On to Meloku. I kept two copies in the deck, and then came up with two more Blue creatures that can work incredibly well in multiplayer: Aboshan, Cephalid Emperor; and Uyo, Silent Prophet. Uyo's a close moonfolk cousin to Meloku, and a nod to the fun instants and sorceries in group play you may wish to Twincast. Aboshan is simple board control – for three mana, you can hold even the largest army of saprolings at bay.
The deck below is one of several different iterations you can go with. The deck does not try too hard to fetch a specific bomb creature, so your expectation here should be to see what fun creature the deck digs up…and then use it. You can reduce the randomness by picking one of my several choices and getting four copies of it. They're all pretty expensive. For that reason, I did not change any of the lands; and I kept all four Izzet Signets intact.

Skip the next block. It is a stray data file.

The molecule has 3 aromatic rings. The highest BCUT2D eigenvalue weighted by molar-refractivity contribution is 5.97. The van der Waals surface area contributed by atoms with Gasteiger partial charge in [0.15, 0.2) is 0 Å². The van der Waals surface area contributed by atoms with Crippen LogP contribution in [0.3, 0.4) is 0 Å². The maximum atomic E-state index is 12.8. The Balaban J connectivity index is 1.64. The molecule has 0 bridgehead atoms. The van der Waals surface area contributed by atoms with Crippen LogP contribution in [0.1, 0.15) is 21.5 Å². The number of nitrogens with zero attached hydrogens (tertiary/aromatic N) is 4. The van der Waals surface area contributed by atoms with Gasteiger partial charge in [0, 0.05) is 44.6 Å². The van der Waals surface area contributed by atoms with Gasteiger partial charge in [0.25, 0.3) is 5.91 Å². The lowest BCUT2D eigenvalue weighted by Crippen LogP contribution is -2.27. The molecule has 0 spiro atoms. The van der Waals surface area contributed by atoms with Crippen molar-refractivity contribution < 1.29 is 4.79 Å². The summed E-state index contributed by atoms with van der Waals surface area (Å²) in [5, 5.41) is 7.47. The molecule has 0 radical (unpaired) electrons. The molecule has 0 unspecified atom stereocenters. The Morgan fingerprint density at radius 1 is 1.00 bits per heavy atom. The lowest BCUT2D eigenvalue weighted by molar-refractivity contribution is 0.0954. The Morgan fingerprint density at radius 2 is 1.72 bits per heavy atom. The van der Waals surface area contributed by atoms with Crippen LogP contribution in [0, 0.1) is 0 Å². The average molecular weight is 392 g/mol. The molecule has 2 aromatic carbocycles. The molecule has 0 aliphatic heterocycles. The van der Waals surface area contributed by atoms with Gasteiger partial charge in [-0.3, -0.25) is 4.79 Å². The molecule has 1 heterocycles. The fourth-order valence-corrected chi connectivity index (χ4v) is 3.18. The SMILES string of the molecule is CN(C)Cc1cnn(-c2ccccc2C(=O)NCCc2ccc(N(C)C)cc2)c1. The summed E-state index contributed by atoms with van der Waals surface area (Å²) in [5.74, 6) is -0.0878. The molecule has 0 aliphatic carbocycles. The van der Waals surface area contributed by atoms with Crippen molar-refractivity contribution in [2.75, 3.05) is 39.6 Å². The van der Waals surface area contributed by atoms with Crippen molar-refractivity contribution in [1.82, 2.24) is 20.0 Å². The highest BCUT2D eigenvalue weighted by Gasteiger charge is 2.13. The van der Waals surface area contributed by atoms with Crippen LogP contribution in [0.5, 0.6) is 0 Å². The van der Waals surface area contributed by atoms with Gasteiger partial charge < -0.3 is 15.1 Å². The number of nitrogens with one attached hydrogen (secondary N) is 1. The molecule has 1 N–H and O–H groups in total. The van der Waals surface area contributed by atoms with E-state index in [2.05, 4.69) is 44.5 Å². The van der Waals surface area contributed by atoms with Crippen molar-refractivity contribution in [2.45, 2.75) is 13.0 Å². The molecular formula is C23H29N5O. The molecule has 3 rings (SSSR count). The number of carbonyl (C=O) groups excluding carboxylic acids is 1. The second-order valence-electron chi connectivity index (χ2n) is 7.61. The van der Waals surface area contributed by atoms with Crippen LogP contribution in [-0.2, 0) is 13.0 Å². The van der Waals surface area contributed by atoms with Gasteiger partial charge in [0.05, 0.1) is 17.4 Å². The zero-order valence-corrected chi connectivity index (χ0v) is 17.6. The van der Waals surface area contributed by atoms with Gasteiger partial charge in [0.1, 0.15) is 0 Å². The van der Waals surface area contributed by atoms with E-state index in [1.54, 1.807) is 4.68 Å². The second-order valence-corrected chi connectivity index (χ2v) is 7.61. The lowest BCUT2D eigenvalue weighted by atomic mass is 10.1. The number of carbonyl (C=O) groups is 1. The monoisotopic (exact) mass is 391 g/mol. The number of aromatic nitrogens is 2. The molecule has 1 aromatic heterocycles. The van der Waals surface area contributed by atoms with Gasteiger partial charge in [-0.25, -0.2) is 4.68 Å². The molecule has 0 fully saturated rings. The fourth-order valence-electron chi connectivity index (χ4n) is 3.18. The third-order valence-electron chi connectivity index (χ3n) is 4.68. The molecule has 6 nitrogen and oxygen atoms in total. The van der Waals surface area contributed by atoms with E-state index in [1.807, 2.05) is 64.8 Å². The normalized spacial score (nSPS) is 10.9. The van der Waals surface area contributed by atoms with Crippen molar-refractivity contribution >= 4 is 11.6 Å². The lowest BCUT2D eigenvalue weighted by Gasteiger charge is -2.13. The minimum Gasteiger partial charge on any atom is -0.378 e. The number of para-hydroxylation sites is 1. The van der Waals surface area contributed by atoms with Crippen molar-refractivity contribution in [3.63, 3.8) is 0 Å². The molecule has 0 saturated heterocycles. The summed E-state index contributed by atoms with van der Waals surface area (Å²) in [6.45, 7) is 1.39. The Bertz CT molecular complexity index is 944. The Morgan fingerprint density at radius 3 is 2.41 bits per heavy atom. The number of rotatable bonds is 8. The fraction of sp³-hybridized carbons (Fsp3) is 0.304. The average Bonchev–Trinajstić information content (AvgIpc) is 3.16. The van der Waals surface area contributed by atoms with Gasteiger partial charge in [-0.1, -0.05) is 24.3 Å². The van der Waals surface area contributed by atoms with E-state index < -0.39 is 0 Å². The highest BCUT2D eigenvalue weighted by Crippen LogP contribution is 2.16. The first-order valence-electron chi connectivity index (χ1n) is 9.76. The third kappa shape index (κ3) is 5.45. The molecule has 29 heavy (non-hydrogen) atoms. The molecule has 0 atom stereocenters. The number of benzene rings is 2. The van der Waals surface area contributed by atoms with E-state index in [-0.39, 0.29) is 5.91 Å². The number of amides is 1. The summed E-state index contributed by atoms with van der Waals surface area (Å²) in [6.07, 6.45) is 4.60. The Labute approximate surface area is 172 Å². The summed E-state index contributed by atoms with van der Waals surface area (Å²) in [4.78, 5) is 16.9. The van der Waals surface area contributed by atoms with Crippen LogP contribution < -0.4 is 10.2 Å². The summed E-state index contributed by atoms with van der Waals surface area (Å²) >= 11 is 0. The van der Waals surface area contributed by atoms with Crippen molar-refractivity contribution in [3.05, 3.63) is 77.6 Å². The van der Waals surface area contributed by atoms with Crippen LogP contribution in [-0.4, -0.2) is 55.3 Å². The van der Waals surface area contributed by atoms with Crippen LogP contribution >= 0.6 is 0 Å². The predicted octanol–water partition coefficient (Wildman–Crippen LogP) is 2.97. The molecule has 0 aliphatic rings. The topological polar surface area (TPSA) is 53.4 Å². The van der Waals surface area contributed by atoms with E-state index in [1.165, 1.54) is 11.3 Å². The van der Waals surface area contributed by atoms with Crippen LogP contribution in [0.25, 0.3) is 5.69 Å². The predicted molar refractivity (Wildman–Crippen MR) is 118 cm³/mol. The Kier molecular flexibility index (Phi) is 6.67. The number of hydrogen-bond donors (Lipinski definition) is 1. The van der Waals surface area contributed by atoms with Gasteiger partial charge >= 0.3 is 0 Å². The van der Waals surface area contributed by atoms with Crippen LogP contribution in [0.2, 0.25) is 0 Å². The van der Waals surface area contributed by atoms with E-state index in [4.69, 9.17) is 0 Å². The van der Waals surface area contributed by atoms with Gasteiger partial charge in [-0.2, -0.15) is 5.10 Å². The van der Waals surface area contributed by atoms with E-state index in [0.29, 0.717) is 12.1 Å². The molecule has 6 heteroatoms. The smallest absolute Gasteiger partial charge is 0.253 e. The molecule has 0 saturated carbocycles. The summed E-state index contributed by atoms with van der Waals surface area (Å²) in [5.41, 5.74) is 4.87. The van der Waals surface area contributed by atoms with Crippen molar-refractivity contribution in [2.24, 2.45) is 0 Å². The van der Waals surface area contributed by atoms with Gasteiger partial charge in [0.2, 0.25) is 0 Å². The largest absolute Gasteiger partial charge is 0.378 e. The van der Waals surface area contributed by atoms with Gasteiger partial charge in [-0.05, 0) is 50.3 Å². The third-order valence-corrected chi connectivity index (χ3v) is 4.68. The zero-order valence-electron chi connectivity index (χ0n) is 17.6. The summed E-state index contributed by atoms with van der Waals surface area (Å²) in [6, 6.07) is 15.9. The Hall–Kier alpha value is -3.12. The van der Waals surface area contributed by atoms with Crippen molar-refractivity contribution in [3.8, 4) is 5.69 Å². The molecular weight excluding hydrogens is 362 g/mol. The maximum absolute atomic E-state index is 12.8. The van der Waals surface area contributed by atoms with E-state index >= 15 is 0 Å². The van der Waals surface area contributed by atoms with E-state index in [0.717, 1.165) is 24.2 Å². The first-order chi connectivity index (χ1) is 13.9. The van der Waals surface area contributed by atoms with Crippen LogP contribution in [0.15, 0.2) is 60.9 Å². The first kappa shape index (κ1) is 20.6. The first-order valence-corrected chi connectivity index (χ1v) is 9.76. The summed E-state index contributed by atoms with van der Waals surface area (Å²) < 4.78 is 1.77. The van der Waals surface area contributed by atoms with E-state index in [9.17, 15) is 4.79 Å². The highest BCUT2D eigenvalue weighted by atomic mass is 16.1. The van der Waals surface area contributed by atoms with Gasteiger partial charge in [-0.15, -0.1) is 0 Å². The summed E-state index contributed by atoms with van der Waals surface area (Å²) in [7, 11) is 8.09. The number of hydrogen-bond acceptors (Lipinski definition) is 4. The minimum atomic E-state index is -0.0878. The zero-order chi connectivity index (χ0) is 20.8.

Multiplayer Izzetron (bent a bit out of Standard)
Testing And Finding Gaps
Where will this deck struggle? Perhaps most of all, it will struggle against a well-timed enchantment, like Glare of Subdual. It may also run across a deck with massive beef that it can't keep up with.
For that reason, you might want to consider specialty solutions. Memnarch
is a nice Blue answer to permanents you wish you controlled, instead of your opponents. And if your group features lots of Green beef, you might consider the very simplest of solutions – Mark of Eviction
, which can give opponents with creature-light draws fits.
I also suspect that even with fine restraint, you will find the four Suffocating Blasts to be "not enough". You'll wish you could stop all those darn creatures swarming out, and all those removal spells aimed at your creatures, and all that damage leveled at your head. This is the curse of reactive control decks – opponents don't know enough to leave you alone, and sometimes you have to give them a stronger signal.